In the early years of the 18th century it was fashionable, for wealthy families, to send their son and heir on a tour of Europe. A trip that was designed to introduce the young ‘milord‘ to the art, history and culture of Italy. The British educational system was based on Latin and Greek literature and philosophy. An educated person was taught Latin and Greek from a very early age. Aristocratic families would send their sons to Europe to complete their education. This was known as the ‘Grand Tour’. The young gentlemen were often accompanied by a ‘learned guide’ a person who could act as a tutor and school their young charges in the finer points of art, music and literature. These guides were known in Italian as ‘cicerone’ or ‘bear leaders’ and were a common feature of the ‘Grand Tour’.
THE JOURNEY – Young gentlemen would make the journey south from The British Isles, either by ship or overland by horse and carriage. There are numerous reports of these young travellers being made chronically ill by travel sickness, rough seas and ‘foreign food’. In the 1730s and 1740s roads were rough and full of potholes, carriages could expect to cover a maximum of 15-20 miles per day. Highwaymen and groups of brigands often preyed on travellers, hoping to steal money and jewels. In the days of the ‘Grand Tour’ travel wasn’t for the faint-hearted. Crossing the Alps was a particular challenge. Depending on the age and level of fitness of travellers, it may have been necessary to hire a sedan chair to be carried, literally, by strong local men over various Alpine passes. In fact the ‘chairmen of Mont Cenis’ close to Val d’Isere were known throughout the Alps for their strength and dexterity. These ‘chair carriers’ worked in pairs and groups of four, six or even eight men – they physically carried the ‘Grand Tourists’ over the Alps.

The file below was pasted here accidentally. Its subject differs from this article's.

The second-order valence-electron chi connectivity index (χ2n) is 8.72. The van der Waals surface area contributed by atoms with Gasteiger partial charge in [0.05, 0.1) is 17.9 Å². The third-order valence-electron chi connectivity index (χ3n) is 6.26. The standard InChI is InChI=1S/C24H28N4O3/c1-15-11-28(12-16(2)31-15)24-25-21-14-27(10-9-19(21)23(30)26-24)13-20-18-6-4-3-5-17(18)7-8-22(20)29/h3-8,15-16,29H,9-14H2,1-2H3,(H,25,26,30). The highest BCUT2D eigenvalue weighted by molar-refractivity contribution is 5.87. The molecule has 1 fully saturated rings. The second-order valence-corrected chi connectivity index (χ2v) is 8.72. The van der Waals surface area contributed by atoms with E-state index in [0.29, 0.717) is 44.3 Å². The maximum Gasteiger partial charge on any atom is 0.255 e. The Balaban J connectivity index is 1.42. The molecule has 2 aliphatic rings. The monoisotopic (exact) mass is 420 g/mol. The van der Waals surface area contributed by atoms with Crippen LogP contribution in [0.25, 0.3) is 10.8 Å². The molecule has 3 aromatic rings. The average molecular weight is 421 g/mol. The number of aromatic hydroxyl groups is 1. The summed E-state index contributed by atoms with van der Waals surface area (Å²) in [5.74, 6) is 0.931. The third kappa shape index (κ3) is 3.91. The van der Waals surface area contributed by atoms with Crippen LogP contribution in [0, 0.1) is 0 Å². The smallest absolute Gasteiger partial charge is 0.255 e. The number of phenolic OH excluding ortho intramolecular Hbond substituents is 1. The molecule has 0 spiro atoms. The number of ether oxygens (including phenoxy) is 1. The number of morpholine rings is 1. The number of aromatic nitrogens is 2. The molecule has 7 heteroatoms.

TRAVELLING – Having endured a crossing of the Alps the young ‘milordi’ would head to Milan or Turin where the local British consulate would offer a warm welcome. However, the really attractive destinations were further away, particularly Venice, Florence, Rome and Naples. These cities were renowned for their entertainment, lavish parties and sense of fun. There’s a fantastic cartoon, by David Allen (above) showing a young aristocrat arriving in Piazza di Spagna, Rome. His carriage is instantly surrounded by local touts, street performers, actors and actresses, all anxious to separate young ‘Algernon’ from his trunk full of cash! It’s interesting to remember that the Italians have been welcoming tourists to their lands for centuries. They’ve learned a thing or two about helping newly arrived foreigners!